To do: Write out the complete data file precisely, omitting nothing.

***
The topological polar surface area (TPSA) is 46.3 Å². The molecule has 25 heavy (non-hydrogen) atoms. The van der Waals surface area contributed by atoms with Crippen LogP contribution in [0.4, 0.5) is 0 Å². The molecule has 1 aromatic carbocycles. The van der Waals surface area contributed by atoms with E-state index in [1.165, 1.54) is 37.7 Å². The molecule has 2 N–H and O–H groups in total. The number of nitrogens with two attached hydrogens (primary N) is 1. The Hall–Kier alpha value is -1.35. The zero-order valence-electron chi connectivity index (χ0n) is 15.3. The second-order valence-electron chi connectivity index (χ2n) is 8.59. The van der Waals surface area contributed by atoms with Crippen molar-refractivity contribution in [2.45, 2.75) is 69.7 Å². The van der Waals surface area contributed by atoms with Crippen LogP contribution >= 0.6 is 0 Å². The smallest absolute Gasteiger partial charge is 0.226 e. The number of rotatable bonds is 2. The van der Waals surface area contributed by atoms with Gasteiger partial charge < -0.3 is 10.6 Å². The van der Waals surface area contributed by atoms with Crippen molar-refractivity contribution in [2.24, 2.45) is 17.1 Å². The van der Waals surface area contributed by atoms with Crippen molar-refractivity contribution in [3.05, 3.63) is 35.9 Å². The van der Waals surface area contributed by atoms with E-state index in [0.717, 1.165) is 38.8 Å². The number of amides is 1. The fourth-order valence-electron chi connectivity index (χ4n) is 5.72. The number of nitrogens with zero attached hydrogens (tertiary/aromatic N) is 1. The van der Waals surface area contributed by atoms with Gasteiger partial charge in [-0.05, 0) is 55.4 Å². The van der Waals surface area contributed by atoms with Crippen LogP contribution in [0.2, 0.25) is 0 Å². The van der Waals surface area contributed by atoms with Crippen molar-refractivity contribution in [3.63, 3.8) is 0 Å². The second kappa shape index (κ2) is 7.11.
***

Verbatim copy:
The topological polar surface area (TPSA) is 46.3 Å². The molecule has 25 heavy (non-hydrogen) atoms. The van der Waals surface area contributed by atoms with Crippen LogP contribution in [0.4, 0.5) is 0 Å². The molecule has 1 aromatic carbocycles. The van der Waals surface area contributed by atoms with E-state index in [1.165, 1.54) is 37.7 Å². The molecule has 2 N–H and O–H groups in total. The number of nitrogens with two attached hydrogens (primary N) is 1. The Hall–Kier alpha value is -1.35. The zero-order valence-electron chi connectivity index (χ0n) is 15.3. The second-order valence-electron chi connectivity index (χ2n) is 8.59. The van der Waals surface area contributed by atoms with Crippen molar-refractivity contribution in [2.45, 2.75) is 69.7 Å². The van der Waals surface area contributed by atoms with Crippen LogP contribution >= 0.6 is 0 Å². The smallest absolute Gasteiger partial charge is 0.226 e. The number of rotatable bonds is 2. The van der Waals surface area contributed by atoms with Gasteiger partial charge < -0.3 is 10.6 Å². The van der Waals surface area contributed by atoms with Crippen molar-refractivity contribution in [2.24, 2.45) is 17.1 Å². The van der Waals surface area contributed by atoms with Crippen molar-refractivity contribution in [3.05, 3.63) is 35.9 Å². The van der Waals surface area contributed by atoms with E-state index in [0.717, 1.165) is 38.8 Å². The number of amides is 1. The fourth-order valence-electron chi connectivity index (χ4n) is 5.72. The number of nitrogens with zero attached hydrogens (tertiary/aromatic N) is 1. The van der Waals surface area contributed by atoms with Gasteiger partial charge in [-0.05, 0) is 55.4 Å². The van der Waals surface area contributed by atoms with Crippen LogP contribution in [0.2, 0.25) is 0 Å². The van der Waals surface area contributed by atoms with Crippen molar-refractivity contribution in [3.63, 3.8) is 0 Å². The second kappa shape index (κ2) is 7.11.